# Is normal force always 0 at the top of a circle during uniform circular motion?

I'm getting lots of mixed answers from throughout the internet. Some answers say that during vertical uniform circular motion, the normal force is always equal to 0 because only gravity needs to do work as the centripetal force at that point. Other answers say that for example if a car were driving towards the top of the hill, if the normal force gets smaller then the car would fly off the hill. I would like some clarity on the matter.

Note: I'm a hs freshman self-studying physics and I havent taken an actual physics class yet, so I can't ask my teacher.

Uniform circular motion encompasses many different situations, including some situations where there is no surface involved and thus nothing to exert a normal force (like a yoyo in space, or an object in orbit), as well as other situations where there is a surface to exert a normal force, as well as yet more situations where there is a surface but it's not exerting a normal force. So based only on the information you've provided, it's impossible to say.

This may have something to do with why you're finding inconsistent information.

1) during a rotation or any kind of dynamic motion, we cant assume a value of normal force, normal force strictly depends on the forces experienced by the body at certain instant.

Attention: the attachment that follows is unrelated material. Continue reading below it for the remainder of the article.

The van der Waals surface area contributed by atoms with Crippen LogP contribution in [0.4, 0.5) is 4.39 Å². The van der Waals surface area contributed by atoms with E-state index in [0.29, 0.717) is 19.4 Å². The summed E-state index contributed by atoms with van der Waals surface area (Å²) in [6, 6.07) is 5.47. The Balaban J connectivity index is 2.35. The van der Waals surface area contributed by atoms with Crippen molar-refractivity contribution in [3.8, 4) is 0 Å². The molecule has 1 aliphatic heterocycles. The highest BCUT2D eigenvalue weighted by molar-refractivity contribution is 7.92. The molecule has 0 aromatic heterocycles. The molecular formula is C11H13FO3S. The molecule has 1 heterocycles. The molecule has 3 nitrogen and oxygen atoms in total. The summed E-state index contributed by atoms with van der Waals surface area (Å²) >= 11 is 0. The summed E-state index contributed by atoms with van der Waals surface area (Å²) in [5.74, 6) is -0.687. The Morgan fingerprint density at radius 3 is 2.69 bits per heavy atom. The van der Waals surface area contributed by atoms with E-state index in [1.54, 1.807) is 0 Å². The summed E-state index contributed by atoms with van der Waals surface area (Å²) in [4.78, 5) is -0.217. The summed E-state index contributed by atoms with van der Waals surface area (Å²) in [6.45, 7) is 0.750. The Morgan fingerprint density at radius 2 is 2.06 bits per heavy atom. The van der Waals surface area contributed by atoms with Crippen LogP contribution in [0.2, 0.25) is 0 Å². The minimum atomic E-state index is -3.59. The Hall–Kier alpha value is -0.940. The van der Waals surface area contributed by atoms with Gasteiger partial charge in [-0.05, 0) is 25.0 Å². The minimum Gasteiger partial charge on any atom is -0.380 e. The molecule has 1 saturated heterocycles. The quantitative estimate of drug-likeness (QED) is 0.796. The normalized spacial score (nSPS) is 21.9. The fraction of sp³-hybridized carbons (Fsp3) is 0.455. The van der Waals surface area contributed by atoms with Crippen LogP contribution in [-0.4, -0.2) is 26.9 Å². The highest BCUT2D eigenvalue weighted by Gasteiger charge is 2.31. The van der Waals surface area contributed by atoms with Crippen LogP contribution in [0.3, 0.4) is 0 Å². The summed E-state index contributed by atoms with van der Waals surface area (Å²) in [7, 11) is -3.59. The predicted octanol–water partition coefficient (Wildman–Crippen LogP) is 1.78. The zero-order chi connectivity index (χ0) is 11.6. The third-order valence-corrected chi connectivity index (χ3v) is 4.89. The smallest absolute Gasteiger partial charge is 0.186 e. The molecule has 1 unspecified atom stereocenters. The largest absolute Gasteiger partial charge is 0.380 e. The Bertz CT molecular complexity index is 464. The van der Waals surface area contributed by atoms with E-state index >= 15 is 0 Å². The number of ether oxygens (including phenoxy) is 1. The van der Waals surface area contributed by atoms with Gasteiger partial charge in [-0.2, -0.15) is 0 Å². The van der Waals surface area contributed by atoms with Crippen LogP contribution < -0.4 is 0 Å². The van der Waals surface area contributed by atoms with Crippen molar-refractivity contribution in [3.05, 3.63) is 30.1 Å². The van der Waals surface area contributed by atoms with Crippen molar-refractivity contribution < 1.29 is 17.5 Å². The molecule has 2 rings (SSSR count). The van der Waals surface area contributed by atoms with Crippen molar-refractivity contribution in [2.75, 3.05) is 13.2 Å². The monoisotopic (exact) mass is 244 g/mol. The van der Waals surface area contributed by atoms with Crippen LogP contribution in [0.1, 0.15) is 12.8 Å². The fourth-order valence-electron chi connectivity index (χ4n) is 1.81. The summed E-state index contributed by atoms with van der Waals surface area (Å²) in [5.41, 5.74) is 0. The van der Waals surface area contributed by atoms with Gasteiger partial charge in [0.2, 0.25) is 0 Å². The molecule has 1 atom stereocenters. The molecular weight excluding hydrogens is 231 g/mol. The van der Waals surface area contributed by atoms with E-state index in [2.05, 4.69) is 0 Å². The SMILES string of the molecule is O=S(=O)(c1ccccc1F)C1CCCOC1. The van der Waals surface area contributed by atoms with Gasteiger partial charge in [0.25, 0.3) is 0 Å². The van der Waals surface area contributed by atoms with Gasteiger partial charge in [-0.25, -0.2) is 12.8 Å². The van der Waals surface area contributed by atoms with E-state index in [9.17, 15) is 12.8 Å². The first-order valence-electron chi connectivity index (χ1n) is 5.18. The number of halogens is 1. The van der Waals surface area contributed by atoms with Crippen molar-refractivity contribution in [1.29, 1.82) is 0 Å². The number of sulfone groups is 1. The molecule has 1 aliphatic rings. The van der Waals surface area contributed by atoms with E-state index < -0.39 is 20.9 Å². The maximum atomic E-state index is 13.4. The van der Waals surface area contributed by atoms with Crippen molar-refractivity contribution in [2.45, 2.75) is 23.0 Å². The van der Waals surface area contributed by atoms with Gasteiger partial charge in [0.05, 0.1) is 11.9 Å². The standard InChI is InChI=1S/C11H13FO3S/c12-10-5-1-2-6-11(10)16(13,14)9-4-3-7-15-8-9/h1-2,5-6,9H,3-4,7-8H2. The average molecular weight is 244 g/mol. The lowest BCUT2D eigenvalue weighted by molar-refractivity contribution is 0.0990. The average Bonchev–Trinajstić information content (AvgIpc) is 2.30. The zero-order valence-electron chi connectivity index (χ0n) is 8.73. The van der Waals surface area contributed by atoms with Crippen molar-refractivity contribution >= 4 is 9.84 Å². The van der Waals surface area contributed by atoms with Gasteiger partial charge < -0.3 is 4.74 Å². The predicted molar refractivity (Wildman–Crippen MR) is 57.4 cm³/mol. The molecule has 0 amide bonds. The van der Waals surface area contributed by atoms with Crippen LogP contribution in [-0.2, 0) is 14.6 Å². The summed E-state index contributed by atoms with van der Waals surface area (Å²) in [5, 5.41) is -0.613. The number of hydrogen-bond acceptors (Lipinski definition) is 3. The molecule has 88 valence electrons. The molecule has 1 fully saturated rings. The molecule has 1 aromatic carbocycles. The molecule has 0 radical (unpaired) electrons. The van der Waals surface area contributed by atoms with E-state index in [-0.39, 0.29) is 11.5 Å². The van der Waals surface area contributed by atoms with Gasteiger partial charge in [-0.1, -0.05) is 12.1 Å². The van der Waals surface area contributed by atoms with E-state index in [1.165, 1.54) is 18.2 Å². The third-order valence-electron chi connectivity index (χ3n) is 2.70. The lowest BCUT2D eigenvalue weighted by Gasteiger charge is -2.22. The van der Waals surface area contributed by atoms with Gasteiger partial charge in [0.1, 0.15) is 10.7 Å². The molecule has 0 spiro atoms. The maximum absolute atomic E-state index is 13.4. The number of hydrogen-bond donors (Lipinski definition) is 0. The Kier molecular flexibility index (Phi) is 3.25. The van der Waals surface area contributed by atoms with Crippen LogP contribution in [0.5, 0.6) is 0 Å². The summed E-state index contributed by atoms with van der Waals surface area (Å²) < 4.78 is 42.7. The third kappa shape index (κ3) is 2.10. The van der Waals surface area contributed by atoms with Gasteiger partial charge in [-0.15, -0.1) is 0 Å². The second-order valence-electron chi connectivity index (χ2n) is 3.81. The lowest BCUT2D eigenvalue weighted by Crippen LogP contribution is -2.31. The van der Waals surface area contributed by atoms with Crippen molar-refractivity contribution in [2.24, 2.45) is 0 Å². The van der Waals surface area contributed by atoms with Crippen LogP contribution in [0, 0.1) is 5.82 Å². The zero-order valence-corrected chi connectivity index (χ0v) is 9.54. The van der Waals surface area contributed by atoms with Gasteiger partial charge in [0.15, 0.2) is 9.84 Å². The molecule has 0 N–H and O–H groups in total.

2) if the net force experienced by body without considering normal force cancels out i.e $$Fnet$$ = $$0$$, then we can assume normal force is $$0$$, but only if we know value of forces.

3) however in most cases we don't know the values of forces , even if we know the type or direction of force the body experience for example

when car moves towards top of hill we , know that it the body experience centrifugal force( iam talking in frame of car , non inertial frame, however result would be same in inertial as well considering centripetal force instead) and its own weight is pointing downwards, now imagine if the weight of body becomes too high that it exceeds centrifugal force $$\cfrac{mv^2}{R}$$ which is pointing outwards then there would be a $$Fnet$$ downwards , hence now to prevent body going inside the surface of hill we need to consider normal force $$N$$(pointing up) such that

$$N$$ $$+$$ $$\cfrac{mv^2}{R}$$ $$=$$ $$mg$$

the above equation in inertial frame can be viewed as that $$mg$$ $$-$$ $$N$$ is net force downwards which creates necessary centripetal force for the car to move over top of hill. however remember if forces other than normal force balance each other we cant consider normal force, but that is only possible when we know the actual value of forces, it is always better to assume a normal force ( don't assume its value yet, create equations for equilibrium of forces to find normal force) to see if forces are balanced or not

I'm assuming you're talking about a car moving in a circular loop track.

At the topmost position, if you draw the free body diagram, you'll see that the normal force and the force due to gravity ($$mg$$) are in opposite radial directions. So, they together provide the centripetal force.

$$mg - N = \frac {mv^2}{R}$$

The faster the car travels, the less the normal force becomes.

As David Z pointed out, it really depends on the case you're looking at. However, what's important to know is that the vector sum of radial forces provides the centripetal force in all cases, whether a ball on a string, car in a loop, and so on.